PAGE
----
April 29, 2005


Brooklyn Public Library (BPL) celebrates Jewish Heritage Month with a series of cultural programs at the Central Library including informative lectures, compelling author talks and an evening of poetry led by noted authors, academics and poets. People of all ages will enjoy the array of programs, all focused on the Jewish experience, ranging from an inspiring lecture on preserving Yiddish books to poems reflecting "The Voices of Genesis: Family Feuds and Tortured Love." Events run throughout the month of May.

"Brooklyn Public Library is proud to continue its traditional month-long celebration of Jewish Heritage with prominent Jewish figures and noted experts on Jewish heritage from Brooklyn and beyond," says Ginnie Cooper, Executive Director, Brooklyn Public Library. "Our series of unique cultural programs honors the Jewish experience and many contributions to society."

Several author talks explore different aspects of Jewish heritage. Aaron Lansky, author of Outwitting History: How One Man Rescued A Million Books and Saved A Civilization, shares inspiring and hilarious tales about his travels across the country on a quest to save Yiddish books from attics, basements and dumpsters. Author of Jewish American Literature: A Guide to Reading Interests, Rosalind Reisner, discusses literature that captures the remarkable stories of Jewish immigrants who recreated themselves in the American image, and in the process, played an integral role in shaping American culture.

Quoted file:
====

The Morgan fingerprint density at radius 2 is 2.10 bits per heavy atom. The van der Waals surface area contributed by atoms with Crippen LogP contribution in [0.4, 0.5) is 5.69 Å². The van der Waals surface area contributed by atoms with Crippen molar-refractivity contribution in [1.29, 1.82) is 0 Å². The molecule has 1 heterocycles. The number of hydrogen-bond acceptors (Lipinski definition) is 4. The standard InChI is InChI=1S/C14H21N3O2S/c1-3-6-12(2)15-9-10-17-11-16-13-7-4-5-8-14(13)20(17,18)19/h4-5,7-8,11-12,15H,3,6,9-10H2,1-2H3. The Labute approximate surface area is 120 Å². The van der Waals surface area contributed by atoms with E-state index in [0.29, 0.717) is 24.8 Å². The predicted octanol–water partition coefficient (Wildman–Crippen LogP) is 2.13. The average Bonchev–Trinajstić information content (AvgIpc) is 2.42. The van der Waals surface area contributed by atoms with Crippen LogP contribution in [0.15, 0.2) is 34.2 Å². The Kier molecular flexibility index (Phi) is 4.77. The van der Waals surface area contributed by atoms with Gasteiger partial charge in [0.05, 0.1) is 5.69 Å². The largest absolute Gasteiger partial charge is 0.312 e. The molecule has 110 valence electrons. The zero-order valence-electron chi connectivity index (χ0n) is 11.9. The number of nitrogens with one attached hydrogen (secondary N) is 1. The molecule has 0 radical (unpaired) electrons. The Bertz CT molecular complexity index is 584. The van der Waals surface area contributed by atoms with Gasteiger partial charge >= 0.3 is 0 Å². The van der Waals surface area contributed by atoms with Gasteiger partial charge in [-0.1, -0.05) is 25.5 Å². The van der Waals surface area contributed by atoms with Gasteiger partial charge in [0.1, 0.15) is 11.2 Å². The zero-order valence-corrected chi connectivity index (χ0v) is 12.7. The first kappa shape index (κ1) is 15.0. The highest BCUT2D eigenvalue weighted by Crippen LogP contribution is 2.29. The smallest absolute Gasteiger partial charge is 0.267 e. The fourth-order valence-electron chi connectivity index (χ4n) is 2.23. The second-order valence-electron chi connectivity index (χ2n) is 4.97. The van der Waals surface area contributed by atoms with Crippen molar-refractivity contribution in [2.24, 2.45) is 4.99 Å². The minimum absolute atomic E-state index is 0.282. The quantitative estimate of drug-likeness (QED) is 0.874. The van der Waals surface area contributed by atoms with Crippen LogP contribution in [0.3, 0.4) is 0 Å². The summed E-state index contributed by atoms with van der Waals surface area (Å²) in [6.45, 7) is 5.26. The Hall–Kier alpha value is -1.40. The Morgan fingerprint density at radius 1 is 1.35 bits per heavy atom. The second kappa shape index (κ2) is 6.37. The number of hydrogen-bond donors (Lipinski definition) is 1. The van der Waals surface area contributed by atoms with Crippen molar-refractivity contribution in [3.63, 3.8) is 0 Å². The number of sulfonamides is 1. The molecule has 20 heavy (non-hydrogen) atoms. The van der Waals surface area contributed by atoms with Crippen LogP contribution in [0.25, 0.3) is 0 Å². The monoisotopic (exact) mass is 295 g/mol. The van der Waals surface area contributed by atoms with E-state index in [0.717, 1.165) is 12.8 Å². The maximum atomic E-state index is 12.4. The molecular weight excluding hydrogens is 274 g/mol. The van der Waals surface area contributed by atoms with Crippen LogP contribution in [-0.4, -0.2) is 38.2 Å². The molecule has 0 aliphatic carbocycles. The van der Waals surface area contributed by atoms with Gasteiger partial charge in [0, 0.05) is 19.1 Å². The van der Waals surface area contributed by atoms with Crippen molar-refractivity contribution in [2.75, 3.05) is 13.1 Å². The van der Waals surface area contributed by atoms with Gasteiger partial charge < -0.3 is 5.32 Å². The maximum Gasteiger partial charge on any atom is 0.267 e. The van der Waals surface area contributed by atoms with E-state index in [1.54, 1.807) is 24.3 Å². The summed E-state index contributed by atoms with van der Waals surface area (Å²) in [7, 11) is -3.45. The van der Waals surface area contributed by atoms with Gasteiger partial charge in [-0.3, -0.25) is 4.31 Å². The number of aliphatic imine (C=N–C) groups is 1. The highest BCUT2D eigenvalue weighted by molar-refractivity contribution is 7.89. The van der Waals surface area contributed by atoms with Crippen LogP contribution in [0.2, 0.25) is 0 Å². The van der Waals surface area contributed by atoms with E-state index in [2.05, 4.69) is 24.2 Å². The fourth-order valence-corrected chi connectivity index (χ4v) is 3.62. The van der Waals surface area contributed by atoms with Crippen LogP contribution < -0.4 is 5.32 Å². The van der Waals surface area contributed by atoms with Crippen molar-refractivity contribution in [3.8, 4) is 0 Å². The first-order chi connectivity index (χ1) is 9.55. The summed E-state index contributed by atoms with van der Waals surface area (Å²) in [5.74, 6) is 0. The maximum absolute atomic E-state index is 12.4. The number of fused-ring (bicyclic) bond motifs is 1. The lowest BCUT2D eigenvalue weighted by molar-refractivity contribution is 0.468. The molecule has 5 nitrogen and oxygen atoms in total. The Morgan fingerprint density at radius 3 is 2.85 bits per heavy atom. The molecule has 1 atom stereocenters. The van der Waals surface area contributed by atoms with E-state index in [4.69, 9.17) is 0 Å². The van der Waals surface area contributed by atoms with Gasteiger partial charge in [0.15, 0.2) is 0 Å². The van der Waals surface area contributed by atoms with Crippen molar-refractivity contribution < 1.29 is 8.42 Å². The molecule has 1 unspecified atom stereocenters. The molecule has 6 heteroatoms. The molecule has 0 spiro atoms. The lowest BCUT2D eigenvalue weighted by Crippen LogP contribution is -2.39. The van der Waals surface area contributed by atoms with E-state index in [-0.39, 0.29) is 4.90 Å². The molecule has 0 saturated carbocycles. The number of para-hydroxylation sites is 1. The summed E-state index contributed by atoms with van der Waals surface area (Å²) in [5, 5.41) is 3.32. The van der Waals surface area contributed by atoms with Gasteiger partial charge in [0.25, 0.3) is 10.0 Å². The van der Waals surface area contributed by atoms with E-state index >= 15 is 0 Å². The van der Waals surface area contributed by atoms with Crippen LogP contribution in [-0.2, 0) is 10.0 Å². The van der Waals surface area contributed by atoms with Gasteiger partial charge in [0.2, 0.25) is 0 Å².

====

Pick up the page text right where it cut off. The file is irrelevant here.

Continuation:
Movie icon Eli Wallach shares excerpts from his memoir, The Good, The Bad, and Me. The Tony Award winner chronicles his career in the footlights and on camera from his beginnings in Brooklyn to his days as one of the first members of the famed Actors Studio.

"The Voices of Genesis: Family Feuds and Tortured Love," an evening of poetry, features readings by poets Lois Adams, Patricia Markert and Brooklyn natives Barbara Elovic and Constance Norgren, collaborative authors of To Genesis: Poems. Critics have deemed the series of persona poems "witty retellings" of the classic stories in the voices of familiar Genesis characters, such as Eve, Cain and Esau, as well as lesser known characters such as Tamar.

Morris Dickstein, Distinguished Professor of English at CUNY's Graduate Center, presents a fascinating lecture, "Shadows: I.B. Singer and the Holocaust", on the response of prolific Yiddish novelist I.B. Singer to the Holocaust. He explores the theory that Singer experienced guilt over his own escape of the Holocaust.

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